In today’s economy many people are concerned about their financial situation. For students at South Puget Sound Community College, scraping up enough money to pay for tuition can be very difficult in and of itself.
However, after the relief of making it into your choice classes approaches the financial hurdle of buying books.
Textbooks can be insanely expensive, and this expense is oftentimes the last straw that breaks a student’s wallet.
As students settle into fall quarter and prepare for winter here at SPSCC, The Sounds decided to poke around campus to see where students go to avoid the pinch.
Where students go to buy books is something of a mixed bag. Some students decide to buy books at the SPSCC bookstore.
The bookstore does not charge shipping and is guaranteed to have any of the textbooks you may need for a class. There are also cheaper purchase options for used and rental books.
However, the bookstore is definitely not the cheapest option out there. Many students choose to hunt around in the book sections of Goodwill stores or second hand bookshops.
“The benefit is that while they aren’t new, they’re often pre-highlighted for you!” said Erica Lee, a student in her second year at SPSCC.
Other students prefer book shopping from the comfort of their own couch. Purchasing books online can often be the cheapest option out there. Students can easily get the majority of their books used, or rent them for up to 75 percent off the regular price.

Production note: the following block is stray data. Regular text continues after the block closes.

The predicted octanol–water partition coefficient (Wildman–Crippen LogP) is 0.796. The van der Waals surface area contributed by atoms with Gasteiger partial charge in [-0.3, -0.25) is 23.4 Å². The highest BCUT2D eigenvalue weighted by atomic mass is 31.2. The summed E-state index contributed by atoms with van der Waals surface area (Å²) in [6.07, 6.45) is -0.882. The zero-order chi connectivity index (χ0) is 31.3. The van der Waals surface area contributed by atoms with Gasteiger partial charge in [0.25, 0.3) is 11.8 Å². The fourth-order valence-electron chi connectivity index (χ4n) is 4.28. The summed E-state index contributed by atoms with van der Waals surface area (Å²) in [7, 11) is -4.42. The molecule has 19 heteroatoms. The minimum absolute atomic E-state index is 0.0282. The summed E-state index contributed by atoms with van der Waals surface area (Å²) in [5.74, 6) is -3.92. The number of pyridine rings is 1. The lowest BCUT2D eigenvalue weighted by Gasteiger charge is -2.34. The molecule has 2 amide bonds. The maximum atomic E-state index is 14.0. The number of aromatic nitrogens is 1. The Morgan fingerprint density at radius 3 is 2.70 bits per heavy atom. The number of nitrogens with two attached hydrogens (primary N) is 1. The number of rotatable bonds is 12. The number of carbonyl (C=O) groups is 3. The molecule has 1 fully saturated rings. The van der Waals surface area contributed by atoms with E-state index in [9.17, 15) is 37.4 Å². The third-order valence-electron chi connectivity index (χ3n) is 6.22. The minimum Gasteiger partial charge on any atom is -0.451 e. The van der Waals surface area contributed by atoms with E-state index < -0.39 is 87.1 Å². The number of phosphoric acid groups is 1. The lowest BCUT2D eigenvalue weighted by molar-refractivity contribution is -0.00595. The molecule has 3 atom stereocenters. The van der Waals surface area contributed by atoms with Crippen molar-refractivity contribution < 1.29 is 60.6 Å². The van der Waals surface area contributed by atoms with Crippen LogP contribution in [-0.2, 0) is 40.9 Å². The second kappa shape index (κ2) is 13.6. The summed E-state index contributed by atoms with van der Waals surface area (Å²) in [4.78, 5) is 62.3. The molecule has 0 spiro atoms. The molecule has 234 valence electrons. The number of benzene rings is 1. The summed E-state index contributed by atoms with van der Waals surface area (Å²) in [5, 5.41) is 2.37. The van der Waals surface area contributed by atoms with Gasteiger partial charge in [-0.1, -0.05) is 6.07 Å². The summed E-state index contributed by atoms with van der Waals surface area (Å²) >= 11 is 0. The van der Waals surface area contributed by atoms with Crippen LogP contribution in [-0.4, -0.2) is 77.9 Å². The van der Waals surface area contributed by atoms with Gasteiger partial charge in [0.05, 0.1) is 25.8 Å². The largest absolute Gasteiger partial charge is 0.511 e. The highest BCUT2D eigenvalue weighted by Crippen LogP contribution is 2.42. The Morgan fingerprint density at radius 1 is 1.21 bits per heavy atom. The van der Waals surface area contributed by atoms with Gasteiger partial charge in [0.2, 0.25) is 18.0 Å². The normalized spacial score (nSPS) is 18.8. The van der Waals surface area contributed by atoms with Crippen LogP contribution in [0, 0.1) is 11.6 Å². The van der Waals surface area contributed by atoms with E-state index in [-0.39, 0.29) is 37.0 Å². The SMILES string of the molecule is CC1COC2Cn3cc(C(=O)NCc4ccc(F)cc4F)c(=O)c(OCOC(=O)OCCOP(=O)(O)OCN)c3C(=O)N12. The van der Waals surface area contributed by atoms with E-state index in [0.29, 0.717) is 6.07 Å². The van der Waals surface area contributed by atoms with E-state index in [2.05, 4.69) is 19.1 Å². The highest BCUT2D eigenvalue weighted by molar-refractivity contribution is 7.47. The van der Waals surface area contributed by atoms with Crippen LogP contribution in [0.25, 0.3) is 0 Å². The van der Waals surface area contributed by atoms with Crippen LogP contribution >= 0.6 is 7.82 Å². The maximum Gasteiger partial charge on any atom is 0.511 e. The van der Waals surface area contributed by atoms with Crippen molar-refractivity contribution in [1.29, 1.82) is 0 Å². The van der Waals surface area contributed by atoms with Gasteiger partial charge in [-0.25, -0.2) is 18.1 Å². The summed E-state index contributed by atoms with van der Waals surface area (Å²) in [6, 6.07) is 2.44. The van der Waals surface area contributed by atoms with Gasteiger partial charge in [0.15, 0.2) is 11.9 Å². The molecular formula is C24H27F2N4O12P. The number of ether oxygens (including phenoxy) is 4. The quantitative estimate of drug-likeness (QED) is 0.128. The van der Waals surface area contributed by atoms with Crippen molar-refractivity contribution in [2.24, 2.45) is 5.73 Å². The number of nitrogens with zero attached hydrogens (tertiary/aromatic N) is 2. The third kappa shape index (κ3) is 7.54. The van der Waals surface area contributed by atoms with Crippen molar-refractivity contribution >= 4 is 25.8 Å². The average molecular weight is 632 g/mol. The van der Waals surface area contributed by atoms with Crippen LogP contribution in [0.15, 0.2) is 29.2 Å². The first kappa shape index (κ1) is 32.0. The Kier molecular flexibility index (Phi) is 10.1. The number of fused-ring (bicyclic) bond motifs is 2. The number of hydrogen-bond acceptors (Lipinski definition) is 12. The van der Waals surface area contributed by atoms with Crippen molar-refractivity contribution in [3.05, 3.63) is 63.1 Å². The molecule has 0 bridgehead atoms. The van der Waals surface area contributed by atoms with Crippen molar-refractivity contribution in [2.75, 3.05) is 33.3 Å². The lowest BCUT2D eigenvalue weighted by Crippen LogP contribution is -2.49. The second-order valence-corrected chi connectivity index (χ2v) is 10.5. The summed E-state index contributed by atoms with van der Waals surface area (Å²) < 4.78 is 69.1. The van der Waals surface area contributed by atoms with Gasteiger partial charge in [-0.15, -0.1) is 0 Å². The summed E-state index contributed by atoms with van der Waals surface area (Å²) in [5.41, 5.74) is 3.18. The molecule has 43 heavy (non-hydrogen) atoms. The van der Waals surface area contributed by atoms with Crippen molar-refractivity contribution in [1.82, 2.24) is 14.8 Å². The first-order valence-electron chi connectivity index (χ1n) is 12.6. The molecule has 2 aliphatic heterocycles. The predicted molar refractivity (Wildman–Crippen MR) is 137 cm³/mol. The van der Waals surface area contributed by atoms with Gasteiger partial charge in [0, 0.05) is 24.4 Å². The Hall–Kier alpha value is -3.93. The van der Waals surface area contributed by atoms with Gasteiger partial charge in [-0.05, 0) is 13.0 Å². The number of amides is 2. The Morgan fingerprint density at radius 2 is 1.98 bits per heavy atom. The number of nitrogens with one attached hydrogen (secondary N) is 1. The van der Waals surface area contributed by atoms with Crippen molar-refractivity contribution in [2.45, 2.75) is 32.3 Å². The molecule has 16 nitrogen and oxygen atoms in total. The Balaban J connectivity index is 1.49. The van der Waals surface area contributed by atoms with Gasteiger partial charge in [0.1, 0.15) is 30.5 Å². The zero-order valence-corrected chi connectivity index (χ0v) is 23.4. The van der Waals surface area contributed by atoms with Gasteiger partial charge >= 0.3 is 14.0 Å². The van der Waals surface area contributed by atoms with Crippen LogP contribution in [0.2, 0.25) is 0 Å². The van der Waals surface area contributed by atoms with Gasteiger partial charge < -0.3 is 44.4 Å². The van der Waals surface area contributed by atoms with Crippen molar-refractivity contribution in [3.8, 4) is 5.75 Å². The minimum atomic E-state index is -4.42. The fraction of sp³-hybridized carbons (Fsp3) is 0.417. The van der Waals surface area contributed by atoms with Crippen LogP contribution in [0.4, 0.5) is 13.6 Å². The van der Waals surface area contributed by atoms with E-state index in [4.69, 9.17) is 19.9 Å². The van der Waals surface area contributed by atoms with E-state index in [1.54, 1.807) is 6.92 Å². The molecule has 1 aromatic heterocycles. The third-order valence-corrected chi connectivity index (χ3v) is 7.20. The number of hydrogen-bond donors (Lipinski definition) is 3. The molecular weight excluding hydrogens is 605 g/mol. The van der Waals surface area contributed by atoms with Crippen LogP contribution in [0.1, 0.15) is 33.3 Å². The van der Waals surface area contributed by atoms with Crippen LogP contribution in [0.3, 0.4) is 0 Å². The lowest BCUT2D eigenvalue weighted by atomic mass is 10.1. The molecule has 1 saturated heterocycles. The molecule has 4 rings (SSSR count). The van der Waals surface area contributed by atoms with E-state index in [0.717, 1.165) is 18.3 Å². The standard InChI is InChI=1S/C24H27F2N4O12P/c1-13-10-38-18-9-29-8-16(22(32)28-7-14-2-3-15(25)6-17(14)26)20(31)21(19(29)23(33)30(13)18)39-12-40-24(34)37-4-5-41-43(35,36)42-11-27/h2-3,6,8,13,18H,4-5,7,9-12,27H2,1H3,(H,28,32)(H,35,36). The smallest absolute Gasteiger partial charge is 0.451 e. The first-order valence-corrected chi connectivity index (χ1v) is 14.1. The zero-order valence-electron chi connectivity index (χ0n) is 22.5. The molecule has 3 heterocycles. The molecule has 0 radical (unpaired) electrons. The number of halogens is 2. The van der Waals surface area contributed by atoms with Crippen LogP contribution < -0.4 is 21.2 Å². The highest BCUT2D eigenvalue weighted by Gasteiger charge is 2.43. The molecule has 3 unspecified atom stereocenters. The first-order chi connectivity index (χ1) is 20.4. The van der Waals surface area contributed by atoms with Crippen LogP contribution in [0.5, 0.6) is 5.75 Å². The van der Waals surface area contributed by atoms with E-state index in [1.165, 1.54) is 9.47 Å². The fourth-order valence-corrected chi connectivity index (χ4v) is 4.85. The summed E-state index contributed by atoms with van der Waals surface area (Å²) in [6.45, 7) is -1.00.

When asked where he buys his books, SPSCC student Ethan Nelson said, “Amazon. I would like to support the school by buying books here, but it is just too expensive.”
Other students have found favorites in Chegg.com, Textbooks.com, or to slap together a creative mix of multiple sources.
Running Start student Will Cochran said, “I just buy them wherever I can save money.”
On the other half of the book-buying process lies our faculty. In many classes, professors have some flexibility in choosing which books they want to use.
Whether or not their choices reflect their attentiveness to cost depends on the individual. English Professor Kevin Asman recently discussed changing one of the required textbooks for those taking his intro to literature course in the future.
Refreshingly, he asked his students what they would like to see covered in a new textbook. This feedback would be used in choosing the new book for the course the next time around.
Other professors have done the same in the past, such as Professor Peter Rex whose choice of, “A Novel Approach to Politics,” was a big hit with his political science 201 class last winter.
In many cases however, the cost of a textbook will not be a major factor in a professor’s choice unless they can only be purchased new. Asman told his intro to literature course that even though he requires specific books for his class, he does not always favor the most recent editions. This ends up being more cost-effective for students.
For some professors, cost is not a large issue in choosing textbooks. There are currently plenty of ways to buy books for far beneath the price of purchasing them brand-new.